The Reserve Fund was eventually liquidated. Numerous other money market funds during those days in September 2008 that held Lehman Brothers paper also “broke the buck,” meaning their net asset value traded below $1. But most of the sponsors of those funds deposited their own money to keep the net asset value at $1. Another notable fund halted redemptions. The FCIC reports:
“An early and significant casualty was Putnam Investments’ $12 billion Prime Money Market Fund, which was hit on Wednesday [September 17, 2008] with a wave of redemption requests. The fund, unable to liquidate assets quickly enough, halted redemptions. One week later, it was sold to Federated Investors. Within a week, investors in prime money market funds—funds that invested in highly rated securities—withdrew $349 billion; within three weeks, they withdrew another $85 billion. That money was mostly headed for other funds that bought only Treasuries and agency securities; indeed, it was more money than those funds could invest, and they had to turn people away…As a result of the unprecedented demand for Treasuries, the yield on four-week Treasuries fell close to 0%, levels not seen since World War II.”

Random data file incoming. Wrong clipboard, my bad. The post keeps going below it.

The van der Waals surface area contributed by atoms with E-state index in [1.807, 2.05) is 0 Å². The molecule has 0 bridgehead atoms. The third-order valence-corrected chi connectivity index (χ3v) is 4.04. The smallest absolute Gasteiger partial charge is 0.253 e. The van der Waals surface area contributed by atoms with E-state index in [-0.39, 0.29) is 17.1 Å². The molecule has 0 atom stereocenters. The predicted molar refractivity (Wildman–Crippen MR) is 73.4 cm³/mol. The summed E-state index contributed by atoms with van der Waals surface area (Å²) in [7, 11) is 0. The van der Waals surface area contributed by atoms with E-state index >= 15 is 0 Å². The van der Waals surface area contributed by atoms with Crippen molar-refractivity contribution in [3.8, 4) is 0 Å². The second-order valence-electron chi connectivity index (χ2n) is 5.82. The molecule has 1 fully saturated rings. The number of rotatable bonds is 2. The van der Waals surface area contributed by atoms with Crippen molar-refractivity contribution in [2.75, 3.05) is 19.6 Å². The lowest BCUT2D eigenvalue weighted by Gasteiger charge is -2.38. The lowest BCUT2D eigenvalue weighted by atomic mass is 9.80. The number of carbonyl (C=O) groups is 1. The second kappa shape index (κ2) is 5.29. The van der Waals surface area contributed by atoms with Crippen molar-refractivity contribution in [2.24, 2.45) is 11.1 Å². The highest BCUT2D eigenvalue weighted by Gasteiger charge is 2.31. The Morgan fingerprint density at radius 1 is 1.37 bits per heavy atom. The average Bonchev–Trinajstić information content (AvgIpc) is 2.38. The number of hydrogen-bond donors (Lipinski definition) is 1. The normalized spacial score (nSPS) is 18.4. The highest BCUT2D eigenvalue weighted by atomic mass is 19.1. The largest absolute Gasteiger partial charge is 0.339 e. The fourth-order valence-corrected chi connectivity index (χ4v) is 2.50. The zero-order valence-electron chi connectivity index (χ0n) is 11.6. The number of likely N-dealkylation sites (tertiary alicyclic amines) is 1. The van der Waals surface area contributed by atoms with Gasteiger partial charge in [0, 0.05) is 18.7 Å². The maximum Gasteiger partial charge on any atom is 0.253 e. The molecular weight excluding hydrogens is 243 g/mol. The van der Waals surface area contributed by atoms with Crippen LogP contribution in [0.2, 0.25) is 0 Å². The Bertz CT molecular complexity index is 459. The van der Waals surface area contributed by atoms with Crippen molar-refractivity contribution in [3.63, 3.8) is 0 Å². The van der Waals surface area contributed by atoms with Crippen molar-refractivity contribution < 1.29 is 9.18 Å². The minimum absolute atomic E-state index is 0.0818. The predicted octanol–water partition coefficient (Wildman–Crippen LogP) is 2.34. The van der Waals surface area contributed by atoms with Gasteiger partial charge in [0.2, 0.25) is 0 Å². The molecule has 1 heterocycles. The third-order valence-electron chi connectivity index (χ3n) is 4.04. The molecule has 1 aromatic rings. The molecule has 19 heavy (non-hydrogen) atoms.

Since money market funds did not know which Wall Street bank might be the next Lehman, but they certainly suspected Citigroup was in the running, they simply refused to buy any more commercial paper from banks. That led to an unprecedented spike in the cost to commercial paper borrowers and a further seizure in credit markets.
The government decided to step in to prevent a full-scale panic. The U.S. Treasury guaranteed the $1 net asset value of money market funds in exchange for a fee that was paid by the funds. The Federal Reserve added support by providing loans to banks to purchase the commercial paper from money market funds to help them meet withdrawal requests.
This level of exposure to bank paper within U.S. money market funds comes at a time when global banks have announced 68,000 job cuts and the Federal Reserve is funneling hundreds of billions of dollars a week in cheap loans to Wall Street securities firms without any meaningful explanation to the American people as to why it is needed.
As the chart above indicates, foreign global banks such as Barclays, UBS, Deutsche Bank and Credit Suisse are trading close to their all-time lows. In the U.S., JPMorgan Chase’s precious metals desk has been declared a criminal enterprise by the U.S. Department of Justice, three traders on that desk have been indicted under RICO charges and according to prosecutors in Federal Court this past Tuesday, at least one more indictment in the matter is coming within the next 30 days.
Goldman Sachs’ was criminally indicted in Malaysia and its bankers are also under an ongoing criminal probe in the U.S. and Malaysia over their role in the 1MDB scandal.
Money market fund investors across America are not likely to know any of this news because it just never seems to make it to the front pages of U.S. newspapers, which also just happen to be owned by corporations that rely on these global banks for loans and stock and bond underwritings.